The ROI analysis revealed that the correlations between improvement in clinical symptoms with oral MP treatment (before treatment initiation vs after long-term treatment) and the DA increases elicited by intravenous MP (quantified as decreases in D2/D3 receptor availability) were significant for the measures obtained after long-term treatment but not with those obtained before treatment initiation (treatment-naive). Specifically, these correlations were significant for MP-induced DA increases in VS (but not for caudate or putamen) for the ratings of inattention (CAARS A, r = 0.70, p < 0.001) and showed a trend for ratings of hyperactivity (CAARS B, r = 0.50, p < 0.03) and total symptoms (CAARS G, r = 0.54, p < 0.02). Subjects with the larger DA increases in VS with intravenous MP had the greatest reduction in symptoms with long-term MP treatment.

The SPM results for the voxelwise analysis corroborated the significant correlation between DA increases elicited by intravenous MP in VS and the reduction in symptoms of inattention (CAARS A) after long-term treatment and also identified a significant correlation with DA increases in other striatal regions (caudate and putamen) and prefrontal (BA 8, BA 9, BA 24) and temporal (BA 22) cortices (Fig. 3, Table 4). However, the correlations with hyperactivity (CAARS B) or total symptoms (CAARS G) did not reach significance.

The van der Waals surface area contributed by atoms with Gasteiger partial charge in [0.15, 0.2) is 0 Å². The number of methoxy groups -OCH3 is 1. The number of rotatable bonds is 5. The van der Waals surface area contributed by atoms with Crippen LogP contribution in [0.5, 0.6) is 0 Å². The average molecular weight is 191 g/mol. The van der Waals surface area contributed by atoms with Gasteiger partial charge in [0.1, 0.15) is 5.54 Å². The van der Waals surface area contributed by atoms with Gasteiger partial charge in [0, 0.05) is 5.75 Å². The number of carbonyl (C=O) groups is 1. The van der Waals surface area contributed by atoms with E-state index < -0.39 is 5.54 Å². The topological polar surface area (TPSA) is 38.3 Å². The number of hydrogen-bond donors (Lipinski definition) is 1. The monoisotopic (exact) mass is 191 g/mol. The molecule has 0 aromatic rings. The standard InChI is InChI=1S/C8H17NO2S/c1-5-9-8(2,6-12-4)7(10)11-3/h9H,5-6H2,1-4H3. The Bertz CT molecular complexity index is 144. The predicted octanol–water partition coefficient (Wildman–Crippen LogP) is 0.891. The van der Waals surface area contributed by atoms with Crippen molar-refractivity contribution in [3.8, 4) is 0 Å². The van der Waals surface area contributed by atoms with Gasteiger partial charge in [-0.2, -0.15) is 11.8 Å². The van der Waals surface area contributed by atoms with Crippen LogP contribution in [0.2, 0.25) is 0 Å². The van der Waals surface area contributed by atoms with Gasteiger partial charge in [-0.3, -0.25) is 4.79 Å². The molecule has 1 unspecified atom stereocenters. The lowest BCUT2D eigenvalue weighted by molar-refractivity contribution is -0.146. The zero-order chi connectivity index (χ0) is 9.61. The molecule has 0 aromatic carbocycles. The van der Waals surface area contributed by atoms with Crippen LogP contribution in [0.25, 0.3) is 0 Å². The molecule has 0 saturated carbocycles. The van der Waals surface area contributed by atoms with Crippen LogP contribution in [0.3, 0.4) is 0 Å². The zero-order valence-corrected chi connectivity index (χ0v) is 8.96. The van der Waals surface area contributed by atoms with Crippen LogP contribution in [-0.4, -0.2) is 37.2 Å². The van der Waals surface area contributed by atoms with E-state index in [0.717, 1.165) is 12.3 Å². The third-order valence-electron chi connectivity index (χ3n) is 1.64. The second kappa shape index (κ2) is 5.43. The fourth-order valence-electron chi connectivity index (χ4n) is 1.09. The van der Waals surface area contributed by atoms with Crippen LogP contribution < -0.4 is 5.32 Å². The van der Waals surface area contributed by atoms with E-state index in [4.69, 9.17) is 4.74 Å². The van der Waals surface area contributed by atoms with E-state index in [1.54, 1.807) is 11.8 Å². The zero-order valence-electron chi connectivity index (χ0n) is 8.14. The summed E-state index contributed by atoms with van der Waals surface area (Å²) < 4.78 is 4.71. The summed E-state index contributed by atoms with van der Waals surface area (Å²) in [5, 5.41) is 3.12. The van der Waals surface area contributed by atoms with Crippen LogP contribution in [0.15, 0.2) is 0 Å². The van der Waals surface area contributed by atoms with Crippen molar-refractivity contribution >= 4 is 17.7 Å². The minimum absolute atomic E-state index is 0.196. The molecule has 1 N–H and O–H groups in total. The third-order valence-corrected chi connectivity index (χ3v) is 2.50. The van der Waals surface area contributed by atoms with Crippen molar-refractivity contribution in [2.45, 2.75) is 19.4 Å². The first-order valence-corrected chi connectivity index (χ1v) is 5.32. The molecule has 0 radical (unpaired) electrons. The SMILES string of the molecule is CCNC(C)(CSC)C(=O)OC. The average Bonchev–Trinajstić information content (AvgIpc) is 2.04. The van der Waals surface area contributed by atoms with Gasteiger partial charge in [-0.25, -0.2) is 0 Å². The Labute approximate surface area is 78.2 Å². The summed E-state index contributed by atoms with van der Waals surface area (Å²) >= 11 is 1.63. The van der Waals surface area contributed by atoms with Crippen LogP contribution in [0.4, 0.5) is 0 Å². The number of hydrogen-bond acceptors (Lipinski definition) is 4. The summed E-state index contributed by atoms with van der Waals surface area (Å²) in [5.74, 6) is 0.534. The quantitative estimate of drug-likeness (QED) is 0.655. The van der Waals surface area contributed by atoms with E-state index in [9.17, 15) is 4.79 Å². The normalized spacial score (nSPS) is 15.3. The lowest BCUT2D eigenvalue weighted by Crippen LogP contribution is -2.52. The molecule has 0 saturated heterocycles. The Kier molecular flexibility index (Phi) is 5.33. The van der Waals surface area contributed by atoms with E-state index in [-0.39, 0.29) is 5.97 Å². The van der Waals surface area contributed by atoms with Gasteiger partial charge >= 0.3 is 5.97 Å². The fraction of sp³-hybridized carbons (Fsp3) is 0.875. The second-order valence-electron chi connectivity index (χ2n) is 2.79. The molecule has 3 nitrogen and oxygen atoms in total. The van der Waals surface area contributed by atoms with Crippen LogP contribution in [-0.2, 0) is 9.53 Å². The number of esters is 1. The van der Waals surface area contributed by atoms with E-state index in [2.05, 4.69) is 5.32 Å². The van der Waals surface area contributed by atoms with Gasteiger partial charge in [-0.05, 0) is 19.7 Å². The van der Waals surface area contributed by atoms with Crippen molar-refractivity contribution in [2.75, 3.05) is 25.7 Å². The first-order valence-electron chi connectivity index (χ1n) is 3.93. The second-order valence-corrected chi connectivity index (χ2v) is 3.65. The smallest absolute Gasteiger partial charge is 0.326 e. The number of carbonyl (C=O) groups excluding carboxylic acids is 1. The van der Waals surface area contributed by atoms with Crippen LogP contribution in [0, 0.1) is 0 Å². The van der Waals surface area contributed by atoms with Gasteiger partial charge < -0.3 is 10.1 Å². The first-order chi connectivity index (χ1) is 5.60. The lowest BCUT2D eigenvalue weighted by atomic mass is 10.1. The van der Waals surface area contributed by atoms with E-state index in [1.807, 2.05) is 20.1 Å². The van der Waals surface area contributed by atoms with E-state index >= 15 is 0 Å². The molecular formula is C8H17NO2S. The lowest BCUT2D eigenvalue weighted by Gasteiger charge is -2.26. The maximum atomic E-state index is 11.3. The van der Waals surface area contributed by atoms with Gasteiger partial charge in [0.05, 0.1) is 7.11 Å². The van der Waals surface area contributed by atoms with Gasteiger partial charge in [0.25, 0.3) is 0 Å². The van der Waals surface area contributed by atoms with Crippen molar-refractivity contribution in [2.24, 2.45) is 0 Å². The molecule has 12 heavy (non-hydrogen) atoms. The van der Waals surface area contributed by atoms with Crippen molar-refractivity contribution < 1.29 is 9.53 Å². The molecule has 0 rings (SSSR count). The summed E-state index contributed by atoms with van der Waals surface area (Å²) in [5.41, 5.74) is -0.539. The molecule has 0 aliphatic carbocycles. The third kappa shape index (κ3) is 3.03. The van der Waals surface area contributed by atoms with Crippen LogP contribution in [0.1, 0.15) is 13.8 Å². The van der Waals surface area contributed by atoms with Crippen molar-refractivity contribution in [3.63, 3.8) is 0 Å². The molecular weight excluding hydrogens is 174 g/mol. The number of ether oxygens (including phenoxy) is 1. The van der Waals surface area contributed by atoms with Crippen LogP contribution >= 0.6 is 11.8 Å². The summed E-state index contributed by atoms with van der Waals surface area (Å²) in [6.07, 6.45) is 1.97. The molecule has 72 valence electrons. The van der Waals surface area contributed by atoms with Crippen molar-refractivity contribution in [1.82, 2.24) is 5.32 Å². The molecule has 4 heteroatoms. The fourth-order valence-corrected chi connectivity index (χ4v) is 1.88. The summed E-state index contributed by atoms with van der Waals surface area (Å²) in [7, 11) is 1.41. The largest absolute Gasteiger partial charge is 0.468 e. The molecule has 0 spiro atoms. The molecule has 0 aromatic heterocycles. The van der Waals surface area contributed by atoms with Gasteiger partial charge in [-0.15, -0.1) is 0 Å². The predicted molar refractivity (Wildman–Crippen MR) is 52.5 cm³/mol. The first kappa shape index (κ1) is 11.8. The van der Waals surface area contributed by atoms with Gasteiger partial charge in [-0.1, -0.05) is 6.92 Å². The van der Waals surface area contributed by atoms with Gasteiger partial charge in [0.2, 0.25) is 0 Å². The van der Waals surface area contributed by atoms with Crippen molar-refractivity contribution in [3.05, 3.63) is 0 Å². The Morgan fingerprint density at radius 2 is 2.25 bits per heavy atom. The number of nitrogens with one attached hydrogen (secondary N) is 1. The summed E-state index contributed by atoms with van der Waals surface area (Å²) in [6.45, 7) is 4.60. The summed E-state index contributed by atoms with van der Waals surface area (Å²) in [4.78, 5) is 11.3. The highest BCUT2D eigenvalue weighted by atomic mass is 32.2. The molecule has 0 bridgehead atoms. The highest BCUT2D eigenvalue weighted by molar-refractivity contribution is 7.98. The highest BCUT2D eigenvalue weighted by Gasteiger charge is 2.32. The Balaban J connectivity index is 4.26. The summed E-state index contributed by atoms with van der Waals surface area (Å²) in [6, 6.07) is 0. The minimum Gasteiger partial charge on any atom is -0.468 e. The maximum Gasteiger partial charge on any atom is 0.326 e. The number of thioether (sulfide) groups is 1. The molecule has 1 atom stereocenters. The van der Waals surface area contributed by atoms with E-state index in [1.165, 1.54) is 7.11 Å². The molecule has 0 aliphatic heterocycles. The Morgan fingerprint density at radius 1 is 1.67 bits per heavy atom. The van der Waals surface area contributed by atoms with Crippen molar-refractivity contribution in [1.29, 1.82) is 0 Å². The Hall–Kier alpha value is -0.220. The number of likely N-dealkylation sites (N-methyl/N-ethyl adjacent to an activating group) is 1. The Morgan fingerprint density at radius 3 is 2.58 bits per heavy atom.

Figure 3
SPM results for the voxelwise correlation between intravenous MP-induced changes in DA D2/D3 receptor availability (BPND) (measures taken after long-term MP treatment) and the changes in scores of symptoms of inattention (CAARS A; Atreatment-naive > ...
Table 4
SPM results for the location of the brain regions showing a significant positive correlation between the changes in CAARS A (inattention) with medication treatment (compared with measures obtained before treatment initiation) and the DA increases induced ...

The correlations between the differences in K1 (placebo vs intravenous MP) and improvement in clinical symptoms during treatment (changes in scores in CAARS A, CAARS B, CAARS G) were not significant for either striatal or cortical regions (for either naive or long-term treatment conditions).

Discussion

Here we report several new neurobiological findings about ADHD and MP. First, we show that intravenous MP-induced increases in brain DA were associated with degree of clinical response in a prospective clinical trial of oral MP. Furthermore, we showed that the DA increases in a crucial brain region for reward and motivation (the VS) were associated with improvement in symptoms of inattention. In addition, our SPM analyses showed evidence of MP-induced DA increases in prefrontal and temporal cortices that were also associated with decreases in ratings of inattention. Finally, we document an attenuation of MP-induced DA increases in striatum and a trend toward lower baseline levels of D2/D3 receptor availability in striatum after long-term treatment with oral MP.

Effects of MP on striatal DA increases